"I realise that some of my criticisms may be mistaken; but to refuse to criticize judgements for fear of being mistaken is to abandon criticism altogether... If any of my criticisms are found to be correct, the cause is served; and if any are found to be incorrect the very process of finding out my mistakes must lead to the discovery of the right reasons, or better reasons than I have been able to give, and the cause is served just as well." -Mr. HM Seervai, Preface to the 1st ed., Constitutional Law of India.

Monday, June 8, 2009

Wingsfield Knitwear Pvt. Ltd. v. Deepak Kumar and Ors

Parties: Wingsfield Knitwear Pvt. Ltd. v. Deepak Kumar and Ors
Case No: OMP 153/2009
Court: Delhi High Court
Decided on: 29.05.2009
Decided by: Shiv Narayan Dhingra, J.
Provision of Law: Arbitration and Conciliation Act, 1996 - Section 9
Prayer: Ex-parte injunction against Deepak Kumar and Ors from alienating, or dealing with the rented premises.
Facts:
A three year lease deed was entered into between Wingsfield and Deepak Kumar in relation to certain premises. The lease deed also contained a provision for lock-in period of three years. However, it was alleged that Deepak Kumar and others were trying to forcibly dispossess the petitioner out of the premises. Deepak Kumar's contention was that Wingfield pressurised Deepak Kumar to decrease the rent agreed upon between them. Further, Deepak Kumar also contended that no possession was handed over to Wingield. In fact, no rent was claimed from Wingfield for certain duration when interior decoration was being done in the premises by Wingfield.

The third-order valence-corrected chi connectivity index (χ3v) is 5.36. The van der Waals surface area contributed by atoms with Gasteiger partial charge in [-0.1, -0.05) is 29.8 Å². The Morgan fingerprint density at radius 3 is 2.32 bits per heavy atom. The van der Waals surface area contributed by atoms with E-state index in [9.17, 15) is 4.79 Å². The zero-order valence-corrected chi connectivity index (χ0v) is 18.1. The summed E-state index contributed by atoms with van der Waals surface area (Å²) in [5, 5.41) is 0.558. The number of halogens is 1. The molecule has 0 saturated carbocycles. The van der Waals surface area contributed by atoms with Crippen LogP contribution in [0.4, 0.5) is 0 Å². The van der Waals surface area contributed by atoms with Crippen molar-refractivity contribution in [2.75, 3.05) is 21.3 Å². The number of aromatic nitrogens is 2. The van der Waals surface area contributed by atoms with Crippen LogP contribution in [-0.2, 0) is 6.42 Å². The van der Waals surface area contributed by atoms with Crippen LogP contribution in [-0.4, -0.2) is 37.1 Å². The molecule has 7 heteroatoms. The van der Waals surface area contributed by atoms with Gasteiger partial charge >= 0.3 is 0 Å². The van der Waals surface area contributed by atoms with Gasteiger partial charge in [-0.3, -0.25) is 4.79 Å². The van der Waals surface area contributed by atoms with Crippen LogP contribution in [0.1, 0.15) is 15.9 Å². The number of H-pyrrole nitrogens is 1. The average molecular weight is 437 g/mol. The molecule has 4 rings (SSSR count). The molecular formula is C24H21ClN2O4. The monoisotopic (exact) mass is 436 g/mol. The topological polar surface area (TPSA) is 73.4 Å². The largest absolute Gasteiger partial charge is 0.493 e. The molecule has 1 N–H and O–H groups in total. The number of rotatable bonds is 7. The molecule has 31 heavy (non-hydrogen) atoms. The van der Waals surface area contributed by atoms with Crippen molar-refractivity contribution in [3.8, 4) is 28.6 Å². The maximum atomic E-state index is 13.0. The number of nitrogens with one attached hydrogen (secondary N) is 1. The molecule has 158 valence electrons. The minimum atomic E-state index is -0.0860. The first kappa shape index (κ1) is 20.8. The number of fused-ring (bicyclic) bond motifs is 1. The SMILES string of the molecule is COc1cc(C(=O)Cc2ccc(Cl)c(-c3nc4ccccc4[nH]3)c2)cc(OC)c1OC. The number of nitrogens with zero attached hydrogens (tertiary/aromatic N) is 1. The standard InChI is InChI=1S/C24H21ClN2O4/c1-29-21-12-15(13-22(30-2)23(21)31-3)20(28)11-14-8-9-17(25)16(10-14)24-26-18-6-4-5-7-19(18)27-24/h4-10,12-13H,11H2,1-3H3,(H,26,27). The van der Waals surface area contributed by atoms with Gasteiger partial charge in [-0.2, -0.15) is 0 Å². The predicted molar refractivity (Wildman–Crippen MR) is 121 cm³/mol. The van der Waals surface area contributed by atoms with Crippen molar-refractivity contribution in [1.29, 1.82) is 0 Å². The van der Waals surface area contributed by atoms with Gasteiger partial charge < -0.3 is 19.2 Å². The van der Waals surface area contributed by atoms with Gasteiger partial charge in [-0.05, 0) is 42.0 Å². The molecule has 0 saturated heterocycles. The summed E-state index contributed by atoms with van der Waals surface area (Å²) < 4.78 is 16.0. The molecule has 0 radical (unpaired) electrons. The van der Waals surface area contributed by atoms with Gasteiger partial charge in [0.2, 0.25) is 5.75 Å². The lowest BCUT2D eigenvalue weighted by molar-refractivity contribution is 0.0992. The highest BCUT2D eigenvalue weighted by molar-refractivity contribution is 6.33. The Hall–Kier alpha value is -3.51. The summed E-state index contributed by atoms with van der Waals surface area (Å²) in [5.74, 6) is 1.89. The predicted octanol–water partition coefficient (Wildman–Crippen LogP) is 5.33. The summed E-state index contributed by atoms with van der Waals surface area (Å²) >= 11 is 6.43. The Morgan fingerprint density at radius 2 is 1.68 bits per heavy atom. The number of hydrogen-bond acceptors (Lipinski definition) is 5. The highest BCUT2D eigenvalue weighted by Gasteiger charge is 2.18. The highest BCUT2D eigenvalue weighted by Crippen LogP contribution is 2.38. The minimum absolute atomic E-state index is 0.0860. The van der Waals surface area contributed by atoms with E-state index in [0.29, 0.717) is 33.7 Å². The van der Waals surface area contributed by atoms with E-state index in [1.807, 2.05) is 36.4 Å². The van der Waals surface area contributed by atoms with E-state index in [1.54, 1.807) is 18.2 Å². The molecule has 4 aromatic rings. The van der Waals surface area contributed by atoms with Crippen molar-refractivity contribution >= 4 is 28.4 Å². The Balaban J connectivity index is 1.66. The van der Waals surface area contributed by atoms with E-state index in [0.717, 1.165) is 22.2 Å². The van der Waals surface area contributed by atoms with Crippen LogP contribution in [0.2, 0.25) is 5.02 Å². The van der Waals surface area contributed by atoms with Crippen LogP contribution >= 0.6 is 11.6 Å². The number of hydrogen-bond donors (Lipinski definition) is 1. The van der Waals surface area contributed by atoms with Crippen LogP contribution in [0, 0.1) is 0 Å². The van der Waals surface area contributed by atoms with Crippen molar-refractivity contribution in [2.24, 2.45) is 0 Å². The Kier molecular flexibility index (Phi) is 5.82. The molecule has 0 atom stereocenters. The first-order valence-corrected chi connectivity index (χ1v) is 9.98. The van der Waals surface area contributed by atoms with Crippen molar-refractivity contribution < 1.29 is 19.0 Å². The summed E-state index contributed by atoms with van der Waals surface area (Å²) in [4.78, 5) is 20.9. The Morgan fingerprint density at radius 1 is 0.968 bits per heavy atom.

Judgement:
The judge decided that Deepak Kumar's possession of premises was prima facie illegal, and hence restrained Deepak Kumar from re-letting, alienating or creating any third party interest.


Comment
: The judge was right in pointing out that on the execution of the lease deed, possession had already gone to Wingfield. However, was he right in stating that Wingfield was at liberty not to pay any rent? Was the payment of rent during the period of forcible dispossession in issue, or was it argued by Wingfield? Was it one of the prayers of Wingfield?

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